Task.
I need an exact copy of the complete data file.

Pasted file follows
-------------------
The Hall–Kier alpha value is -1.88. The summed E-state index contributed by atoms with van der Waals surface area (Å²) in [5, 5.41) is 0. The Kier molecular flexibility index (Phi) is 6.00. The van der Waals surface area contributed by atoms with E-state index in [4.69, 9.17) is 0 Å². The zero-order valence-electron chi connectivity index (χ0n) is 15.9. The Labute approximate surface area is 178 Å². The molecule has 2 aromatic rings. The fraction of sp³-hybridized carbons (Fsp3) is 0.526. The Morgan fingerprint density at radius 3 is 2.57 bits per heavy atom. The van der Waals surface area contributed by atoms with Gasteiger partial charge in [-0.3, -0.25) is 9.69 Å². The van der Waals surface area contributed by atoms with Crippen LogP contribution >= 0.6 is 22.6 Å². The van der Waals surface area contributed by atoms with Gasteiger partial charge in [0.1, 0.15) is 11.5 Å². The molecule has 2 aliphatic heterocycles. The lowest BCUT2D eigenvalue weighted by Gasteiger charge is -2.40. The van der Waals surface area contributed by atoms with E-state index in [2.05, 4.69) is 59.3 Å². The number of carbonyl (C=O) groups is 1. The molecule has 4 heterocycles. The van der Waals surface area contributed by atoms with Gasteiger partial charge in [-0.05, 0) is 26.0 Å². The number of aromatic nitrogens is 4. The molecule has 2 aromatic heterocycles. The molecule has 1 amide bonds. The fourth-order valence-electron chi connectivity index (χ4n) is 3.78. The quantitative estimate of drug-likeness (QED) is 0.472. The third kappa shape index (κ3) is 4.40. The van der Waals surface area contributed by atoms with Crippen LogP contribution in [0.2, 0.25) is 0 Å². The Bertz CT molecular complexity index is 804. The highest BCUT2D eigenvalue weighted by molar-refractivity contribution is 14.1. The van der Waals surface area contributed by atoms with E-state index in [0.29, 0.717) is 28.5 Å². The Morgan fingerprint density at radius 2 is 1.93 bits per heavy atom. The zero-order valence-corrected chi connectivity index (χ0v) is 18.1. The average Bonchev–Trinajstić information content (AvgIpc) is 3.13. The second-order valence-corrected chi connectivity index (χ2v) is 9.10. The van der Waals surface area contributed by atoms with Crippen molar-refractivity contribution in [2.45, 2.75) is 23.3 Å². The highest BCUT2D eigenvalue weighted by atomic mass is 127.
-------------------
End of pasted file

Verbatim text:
The Hall–Kier alpha value is -1.88. The summed E-state index contributed by atoms with van der Waals surface area (Å²) in [5, 5.41) is 0. The Kier molecular flexibility index (Phi) is 6.00. The van der Waals surface area contributed by atoms with E-state index in [4.69, 9.17) is 0 Å². The zero-order valence-electron chi connectivity index (χ0n) is 15.9. The Labute approximate surface area is 178 Å². The molecule has 2 aromatic rings. The fraction of sp³-hybridized carbons (Fsp3) is 0.526. The Morgan fingerprint density at radius 3 is 2.57 bits per heavy atom. The van der Waals surface area contributed by atoms with Gasteiger partial charge in [-0.3, -0.25) is 9.69 Å². The van der Waals surface area contributed by atoms with Crippen LogP contribution >= 0.6 is 22.6 Å². The van der Waals surface area contributed by atoms with Gasteiger partial charge in [0.1, 0.15) is 11.5 Å². The molecule has 2 aliphatic heterocycles. The lowest BCUT2D eigenvalue weighted by Gasteiger charge is -2.40. The van der Waals surface area contributed by atoms with E-state index in [2.05, 4.69) is 59.3 Å². The number of carbonyl (C=O) groups is 1. The molecule has 4 heterocycles. The van der Waals surface area contributed by atoms with Gasteiger partial charge in [-0.05, 0) is 26.0 Å². The number of aromatic nitrogens is 4. The molecule has 2 aromatic heterocycles. The molecule has 1 amide bonds. The fourth-order valence-electron chi connectivity index (χ4n) is 3.78. The quantitative estimate of drug-likeness (QED) is 0.472. The third kappa shape index (κ3) is 4.40. The van der Waals surface area contributed by atoms with Crippen LogP contribution in [0.2, 0.25) is 0 Å². The Bertz CT molecular complexity index is 804. The highest BCUT2D eigenvalue weighted by molar-refractivity contribution is 14.1. The van der Waals surface area contributed by atoms with E-state index in [0.29, 0.717) is 28.5 Å². The Morgan fingerprint density at radius 2 is 1.93 bits per heavy atom. The zero-order valence-corrected chi connectivity index (χ0v) is 18.1. The average Bonchev–Trinajstić information content (AvgIpc) is 3.13. The second-order valence-corrected chi connectivity index (χ2v) is 9.10. The van der Waals surface area contributed by atoms with Crippen molar-refractivity contribution in [2.45, 2.75) is 23.3 Å². The highest BCUT2D eigenvalue weighted by atomic mass is 127.